The frontier Mekong economies of Cambodia, Laos and Vietnam face varying degrees of environmental, social and governance (ESG) risks with moderately to very highly negative impacts on their current sovereign ratings, according to Moody’s Investors Service.
For one, the three economies are among the most vulnerable in the world to climate change.
Globally, the fallout from the Covid-19 pandemic and the Russia-Ukraine conflict will exacerbate ESG credit risks in 2023. Citing the trends that will shape credit quality this year, the rating agency says: “Access and affordability risks will remain elevated, corporate decarbonization pledges will face greater scrutiny, companies will face a complex regulatory landscape and the credit cycle will test issuers’ governance capabilities.”
Among the three Mekong economies, Laos has the weakest sovereign rating of Caa3-stable. Its overall ESG Credit Impact Score is “very highly negative”, weighed down by its equally negative exposure to governance risks which are driven by weak policy effectiveness.
“Weak transparency and accountability in government policymaking and poor rankings on control of corruption hamper the sovereign's capacity to respond to negative environmental or social pressures,” Moody’s says.
Exposure to social risks is “highly negative” given the country’s poor access to healthcare and other basic services, low and unevenly distributed income, and unequal access to good quality education. But its exposure to environmental risks is only “moderately negative” notwithstanding high exposure to climate and water risks, with increased frequency of droughts reducing the country’s hydropower potential.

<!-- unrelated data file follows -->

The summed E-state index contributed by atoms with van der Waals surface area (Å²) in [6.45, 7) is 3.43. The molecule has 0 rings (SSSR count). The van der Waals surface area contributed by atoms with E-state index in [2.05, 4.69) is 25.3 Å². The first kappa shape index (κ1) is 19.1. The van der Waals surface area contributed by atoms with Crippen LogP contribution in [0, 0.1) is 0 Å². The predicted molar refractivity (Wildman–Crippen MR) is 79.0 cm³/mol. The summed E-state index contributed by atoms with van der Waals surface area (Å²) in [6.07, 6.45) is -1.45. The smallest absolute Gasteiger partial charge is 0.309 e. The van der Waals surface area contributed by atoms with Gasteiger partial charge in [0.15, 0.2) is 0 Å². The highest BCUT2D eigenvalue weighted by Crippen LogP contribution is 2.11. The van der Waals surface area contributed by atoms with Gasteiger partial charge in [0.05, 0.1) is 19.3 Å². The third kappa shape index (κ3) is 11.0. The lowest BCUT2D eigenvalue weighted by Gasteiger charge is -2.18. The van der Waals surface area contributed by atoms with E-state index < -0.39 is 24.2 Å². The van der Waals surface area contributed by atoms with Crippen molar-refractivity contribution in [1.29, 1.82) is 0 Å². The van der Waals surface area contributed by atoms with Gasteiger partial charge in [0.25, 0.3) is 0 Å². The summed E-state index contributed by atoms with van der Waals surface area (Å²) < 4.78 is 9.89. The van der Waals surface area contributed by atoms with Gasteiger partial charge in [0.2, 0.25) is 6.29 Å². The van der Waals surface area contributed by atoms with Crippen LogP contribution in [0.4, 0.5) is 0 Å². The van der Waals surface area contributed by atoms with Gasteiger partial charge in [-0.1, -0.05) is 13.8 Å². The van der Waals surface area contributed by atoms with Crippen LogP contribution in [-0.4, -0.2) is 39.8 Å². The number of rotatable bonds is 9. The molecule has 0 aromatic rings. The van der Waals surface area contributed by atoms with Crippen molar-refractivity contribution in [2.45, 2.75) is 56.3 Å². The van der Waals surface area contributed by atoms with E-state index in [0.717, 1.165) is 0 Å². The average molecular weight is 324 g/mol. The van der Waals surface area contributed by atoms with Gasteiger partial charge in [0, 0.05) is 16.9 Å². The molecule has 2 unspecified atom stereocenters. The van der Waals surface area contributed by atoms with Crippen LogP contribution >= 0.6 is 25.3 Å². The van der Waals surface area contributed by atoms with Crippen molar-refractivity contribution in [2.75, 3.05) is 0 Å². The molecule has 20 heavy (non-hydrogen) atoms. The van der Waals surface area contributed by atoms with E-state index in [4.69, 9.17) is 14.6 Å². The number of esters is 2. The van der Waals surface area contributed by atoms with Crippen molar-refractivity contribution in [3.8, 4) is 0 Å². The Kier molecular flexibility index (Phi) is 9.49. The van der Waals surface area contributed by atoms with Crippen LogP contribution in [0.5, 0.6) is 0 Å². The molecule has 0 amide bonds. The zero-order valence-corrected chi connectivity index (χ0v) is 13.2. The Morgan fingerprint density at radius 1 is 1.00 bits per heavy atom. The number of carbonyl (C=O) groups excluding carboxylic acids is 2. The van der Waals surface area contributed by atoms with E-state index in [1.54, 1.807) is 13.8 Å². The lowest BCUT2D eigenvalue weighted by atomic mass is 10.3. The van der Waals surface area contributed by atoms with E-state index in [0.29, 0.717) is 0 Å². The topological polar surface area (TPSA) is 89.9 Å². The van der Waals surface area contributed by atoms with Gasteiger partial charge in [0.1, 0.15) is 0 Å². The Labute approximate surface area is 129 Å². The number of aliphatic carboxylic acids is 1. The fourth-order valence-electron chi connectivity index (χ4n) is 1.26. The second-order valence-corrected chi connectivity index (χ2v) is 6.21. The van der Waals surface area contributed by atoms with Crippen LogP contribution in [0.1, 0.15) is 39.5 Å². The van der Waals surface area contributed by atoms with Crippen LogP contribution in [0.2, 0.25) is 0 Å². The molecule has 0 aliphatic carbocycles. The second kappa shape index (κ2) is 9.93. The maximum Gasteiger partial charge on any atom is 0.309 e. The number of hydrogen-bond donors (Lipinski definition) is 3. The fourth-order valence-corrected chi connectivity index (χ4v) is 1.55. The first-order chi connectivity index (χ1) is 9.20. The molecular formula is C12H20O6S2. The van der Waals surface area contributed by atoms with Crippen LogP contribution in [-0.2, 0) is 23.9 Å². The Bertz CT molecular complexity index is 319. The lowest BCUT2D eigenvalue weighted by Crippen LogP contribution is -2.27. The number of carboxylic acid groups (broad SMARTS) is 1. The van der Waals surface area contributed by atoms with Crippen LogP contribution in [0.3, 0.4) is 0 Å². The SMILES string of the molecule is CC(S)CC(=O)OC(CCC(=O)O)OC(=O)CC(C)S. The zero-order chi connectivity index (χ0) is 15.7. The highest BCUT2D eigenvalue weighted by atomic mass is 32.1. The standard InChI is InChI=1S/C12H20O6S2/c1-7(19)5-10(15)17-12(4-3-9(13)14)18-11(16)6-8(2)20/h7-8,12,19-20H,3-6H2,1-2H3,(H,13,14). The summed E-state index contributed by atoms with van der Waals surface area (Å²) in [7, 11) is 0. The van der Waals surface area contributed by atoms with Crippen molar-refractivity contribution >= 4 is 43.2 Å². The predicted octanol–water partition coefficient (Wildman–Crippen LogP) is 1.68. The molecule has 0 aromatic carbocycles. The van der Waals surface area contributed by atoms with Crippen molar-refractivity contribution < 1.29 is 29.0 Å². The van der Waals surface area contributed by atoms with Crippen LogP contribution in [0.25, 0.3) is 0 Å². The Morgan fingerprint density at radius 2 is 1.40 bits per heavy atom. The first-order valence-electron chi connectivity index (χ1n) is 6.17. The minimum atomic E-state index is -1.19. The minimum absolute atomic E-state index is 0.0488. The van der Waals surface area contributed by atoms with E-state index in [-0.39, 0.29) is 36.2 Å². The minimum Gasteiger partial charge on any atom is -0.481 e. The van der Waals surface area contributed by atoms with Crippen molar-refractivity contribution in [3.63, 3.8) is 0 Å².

Vietnam, on the other hand, has the greatest exposure to environmental risks. Although its Ba2-stable rating is the strongest among the three, its overall ESG Credit Impact Score and environmental exposure are both “highly negative”, with the latter largely reflecting climate risks from its exposure to coastal flooding and heat waves.
“Over time, rising sea levels and increasing frequency of severe climate change-related weather shocks pose risks of significant adaptation and reconstruction costs, while potentially requiring resettlement of some urban populations,” Moody’s says.
The reliance of a big part of Vietnam’s population on agriculture for employment exacerbates the potential economic and fiscal impacts of weather-related shocks, such as flooding and storm surges, as well as pollution from its fast-growing manufacturing sector.
“At the same time, a highly negative exposure to water management risk also reflects the impacts of upstream hydropower development and pollution to agricultural production in the Mekong River Delta,” the agency says.
But Vietnam’s social and governance exposures are only “moderately negative” given favourable demographics compared with its peers along with “effective and improved economic policymaking” that has supported strong growth and boosted competitiveness.
Cambodia has a B2-negative rating. Its overall ESG Credit Impact Score is “highly negative”, with the country having equally negative exposures to social and governance risks.
“Despite a young and growing population, low per capita incomes and a poor provision of health and education services as well as weak access to other basic infrastructure have constrained human capital development,” Moody’s says.
As for governance, policy effectiveness is compounded by “relatively weak institutional arrangements, a high incidence of corruption, generally weak rule of law, and transparency issues”, the agency says.
Cambodia’s exposure to environmental risks is only “moderately negative”. But its economy is subject to droughts and floods, which can disrupt the country’s major economic drivers – agriculture and tourism.
Moody’s issued its most recent comment on Myanmar, also a frontier Mekong economy, a month after the military coup on February 28 2021.